Woman with a Hat by Henri Matisse

— What was the color of the dress Madame was wearing while posing for the portrait?

— Black, of course!

The critic Camille Mauclair said this about the painting: ‘A pot of paint has been flung in the face of the public,’ while Leo Stein, brother of Gertrude Stein, who bought the painting shortly after its first showing described the work as ‘the nastiest smear of paint I had ever seen.’

Ok, so here is the reality: this is a portrait, titled La Femme au Chapeau or Woman with a Hat made by Henri Matisse in 1905 of his wife, Amelie Parayre. She is depicted in an elaborate outfit with classic attributes of the French bourgeoisie: a gloved arm holding a fan and an elaborate hat atop her head. Her costume’s vibrant hues are purely expressive. After the devastating initial reception at the 1905 Salon d’Automne in Paris, Fauvism  as an art movement gained much favor in the art circles, as the art world started to delve deeper into the nuances of the style. Fauvists, or les Fauves  is French for “the wild beasts” – a loosely-defined group of artists in the early 20th century, so named by the critics for their bold use of bright, often unmixed colors they used in their work. Fauvism is considered to be the first art movement of the 20h century.

With the rising popularity of photography ideal representation of the real objects was no longer an objective for painters, who looked towards the interior emotional spaces for inspiration. The bright colors and the loose brush strokes that made the painting look almost unfinished was essentially the artist’s move towards an expressive individual style.  Color was now used for all its material and emotional qualities.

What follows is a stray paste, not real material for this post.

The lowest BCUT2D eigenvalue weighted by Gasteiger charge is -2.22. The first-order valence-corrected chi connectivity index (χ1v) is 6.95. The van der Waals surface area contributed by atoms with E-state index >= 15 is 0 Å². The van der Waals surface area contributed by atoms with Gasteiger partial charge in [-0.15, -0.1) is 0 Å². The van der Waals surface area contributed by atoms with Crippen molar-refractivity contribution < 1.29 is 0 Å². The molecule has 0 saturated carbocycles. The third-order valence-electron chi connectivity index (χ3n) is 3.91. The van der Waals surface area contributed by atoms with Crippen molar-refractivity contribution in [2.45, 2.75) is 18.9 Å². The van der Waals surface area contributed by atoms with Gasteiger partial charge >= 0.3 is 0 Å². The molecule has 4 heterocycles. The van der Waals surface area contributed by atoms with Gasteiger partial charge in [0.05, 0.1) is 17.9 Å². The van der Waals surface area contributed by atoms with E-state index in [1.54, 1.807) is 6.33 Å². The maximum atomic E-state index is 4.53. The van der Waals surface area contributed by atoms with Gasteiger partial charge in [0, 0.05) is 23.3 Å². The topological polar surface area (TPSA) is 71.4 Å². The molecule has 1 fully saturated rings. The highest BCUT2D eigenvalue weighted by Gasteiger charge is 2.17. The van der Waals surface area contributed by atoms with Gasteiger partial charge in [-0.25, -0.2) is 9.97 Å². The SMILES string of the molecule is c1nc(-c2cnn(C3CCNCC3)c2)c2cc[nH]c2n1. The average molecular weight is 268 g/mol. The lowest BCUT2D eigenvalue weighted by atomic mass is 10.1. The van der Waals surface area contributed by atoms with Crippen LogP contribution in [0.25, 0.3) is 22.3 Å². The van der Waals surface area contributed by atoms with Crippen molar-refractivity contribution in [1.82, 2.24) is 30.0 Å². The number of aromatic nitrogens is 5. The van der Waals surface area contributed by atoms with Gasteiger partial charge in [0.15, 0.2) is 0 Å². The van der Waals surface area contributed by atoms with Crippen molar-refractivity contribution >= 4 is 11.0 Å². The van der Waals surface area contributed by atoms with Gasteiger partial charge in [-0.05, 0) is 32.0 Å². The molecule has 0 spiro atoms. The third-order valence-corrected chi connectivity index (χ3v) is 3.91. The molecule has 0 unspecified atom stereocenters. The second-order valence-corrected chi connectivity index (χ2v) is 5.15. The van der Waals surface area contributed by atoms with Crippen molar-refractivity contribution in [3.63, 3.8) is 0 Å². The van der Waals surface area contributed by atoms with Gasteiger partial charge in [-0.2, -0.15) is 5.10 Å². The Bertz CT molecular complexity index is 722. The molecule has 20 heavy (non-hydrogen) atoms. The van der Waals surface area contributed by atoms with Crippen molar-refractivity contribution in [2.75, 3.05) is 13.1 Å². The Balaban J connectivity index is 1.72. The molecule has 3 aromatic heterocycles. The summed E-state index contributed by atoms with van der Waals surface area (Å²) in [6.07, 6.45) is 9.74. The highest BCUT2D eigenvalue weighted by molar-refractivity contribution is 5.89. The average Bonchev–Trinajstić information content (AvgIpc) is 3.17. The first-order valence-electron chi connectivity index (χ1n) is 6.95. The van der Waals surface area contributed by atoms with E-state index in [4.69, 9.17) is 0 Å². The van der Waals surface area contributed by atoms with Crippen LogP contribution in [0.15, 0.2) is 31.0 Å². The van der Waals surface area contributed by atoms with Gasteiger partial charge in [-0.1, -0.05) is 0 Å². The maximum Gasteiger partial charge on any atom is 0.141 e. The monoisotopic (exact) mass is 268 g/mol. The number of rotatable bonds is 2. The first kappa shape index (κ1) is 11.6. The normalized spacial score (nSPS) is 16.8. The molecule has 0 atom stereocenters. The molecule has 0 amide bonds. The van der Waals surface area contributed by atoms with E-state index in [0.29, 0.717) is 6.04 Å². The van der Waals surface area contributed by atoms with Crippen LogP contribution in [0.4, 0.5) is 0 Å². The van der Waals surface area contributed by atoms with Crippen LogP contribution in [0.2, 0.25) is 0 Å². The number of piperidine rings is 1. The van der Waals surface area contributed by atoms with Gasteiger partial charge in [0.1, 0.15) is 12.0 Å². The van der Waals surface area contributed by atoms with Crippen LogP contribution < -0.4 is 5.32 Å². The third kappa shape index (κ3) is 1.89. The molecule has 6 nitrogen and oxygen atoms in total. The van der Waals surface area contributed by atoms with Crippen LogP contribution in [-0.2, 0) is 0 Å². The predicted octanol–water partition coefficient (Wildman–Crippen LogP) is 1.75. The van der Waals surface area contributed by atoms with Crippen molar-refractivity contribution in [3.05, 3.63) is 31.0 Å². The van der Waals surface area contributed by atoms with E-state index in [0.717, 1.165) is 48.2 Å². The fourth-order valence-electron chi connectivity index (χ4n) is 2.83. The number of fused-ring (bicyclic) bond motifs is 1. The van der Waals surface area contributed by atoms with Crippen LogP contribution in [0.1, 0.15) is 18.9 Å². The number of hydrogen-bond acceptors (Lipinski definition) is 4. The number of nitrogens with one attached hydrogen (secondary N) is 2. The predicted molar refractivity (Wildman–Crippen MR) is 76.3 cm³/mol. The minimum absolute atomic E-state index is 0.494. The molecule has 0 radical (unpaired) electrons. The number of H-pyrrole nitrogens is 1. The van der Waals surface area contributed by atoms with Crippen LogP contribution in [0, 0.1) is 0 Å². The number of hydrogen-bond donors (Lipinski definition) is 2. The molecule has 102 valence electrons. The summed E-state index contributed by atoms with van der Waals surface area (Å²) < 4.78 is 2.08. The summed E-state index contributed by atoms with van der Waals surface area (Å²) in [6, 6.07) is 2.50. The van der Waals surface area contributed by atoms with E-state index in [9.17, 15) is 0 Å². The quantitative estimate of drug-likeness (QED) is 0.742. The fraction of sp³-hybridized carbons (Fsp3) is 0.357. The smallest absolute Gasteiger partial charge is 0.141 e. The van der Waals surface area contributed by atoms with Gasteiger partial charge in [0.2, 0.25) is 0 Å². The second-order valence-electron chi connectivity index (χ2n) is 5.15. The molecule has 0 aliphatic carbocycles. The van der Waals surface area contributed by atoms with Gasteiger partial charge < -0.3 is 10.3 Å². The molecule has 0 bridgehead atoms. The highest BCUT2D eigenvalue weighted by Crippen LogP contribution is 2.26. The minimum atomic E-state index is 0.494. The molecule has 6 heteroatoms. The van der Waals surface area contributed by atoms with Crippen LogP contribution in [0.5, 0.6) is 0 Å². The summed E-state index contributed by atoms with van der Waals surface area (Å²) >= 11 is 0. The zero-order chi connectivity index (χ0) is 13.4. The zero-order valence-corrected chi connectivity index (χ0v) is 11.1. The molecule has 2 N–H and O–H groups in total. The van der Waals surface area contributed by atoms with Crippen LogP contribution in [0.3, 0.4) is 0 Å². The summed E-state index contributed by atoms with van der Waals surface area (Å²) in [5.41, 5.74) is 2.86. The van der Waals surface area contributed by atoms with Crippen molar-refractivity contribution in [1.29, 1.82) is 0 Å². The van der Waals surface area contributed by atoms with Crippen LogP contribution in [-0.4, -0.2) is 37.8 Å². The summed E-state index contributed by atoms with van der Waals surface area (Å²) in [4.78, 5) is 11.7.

This article © galleryIntell

  • joe spiteri

    With due respect I could never understand why when photograpy was invented somebody said that drawing or painting has lost its scope. Even as a child I used to find that photographs in a book were very boring while I was very much excited by the illustrations. Photography is an art in its own right with totally different results from a painting or drawing. Even a highly digital and detailed photograph is still different from a painting. A painting is an interpretation with endless different approaches which makes it infinitely exciting.

    • Very true, Joe. The immediacy of a photograph made portraiture (one of the principal revenue sources for artists) obsolete. Everyone, not just the nobility and the mercantile class, was able to have a portrait of him/herself in a matter of minutes, so painters had to look elsewhere for “purpose” and invent new means of expression. And so we have a dramatic stylistic and ideological departure happening in the field of painting because photography played this “cataclysmic” role.

      Nowadays, many photographers return to the idea of creating unique images, using almost painterly techniques. Take a look at the series of video interviews with AIPAD dealers to find out more. http://www.galleryintell.com/james-danziger-portraiture-aipad2017/

    • Very true, Joe. The immediacy of a photograph made portraiture (one of the principal revenue sources for artists) obsolete. Everyone, not just the nobility and the mercantile class, was able to have a portrait of him/herself in a matter of minutes, so painters had to look elsewhere for “purpose” and invent new means of expression. And so we have a dramatic stylistic and ideological departure happening in the field of painting because photography played this “cataclysmic” role.

      Nowadays, many photographers return to the idea of creating unique images, using almost painterly techniques. Take a look at the series of video interviews with AIPAD dealers to find out more. http://www.galleryintell.com/james-danziger-portraiture-aipad2017/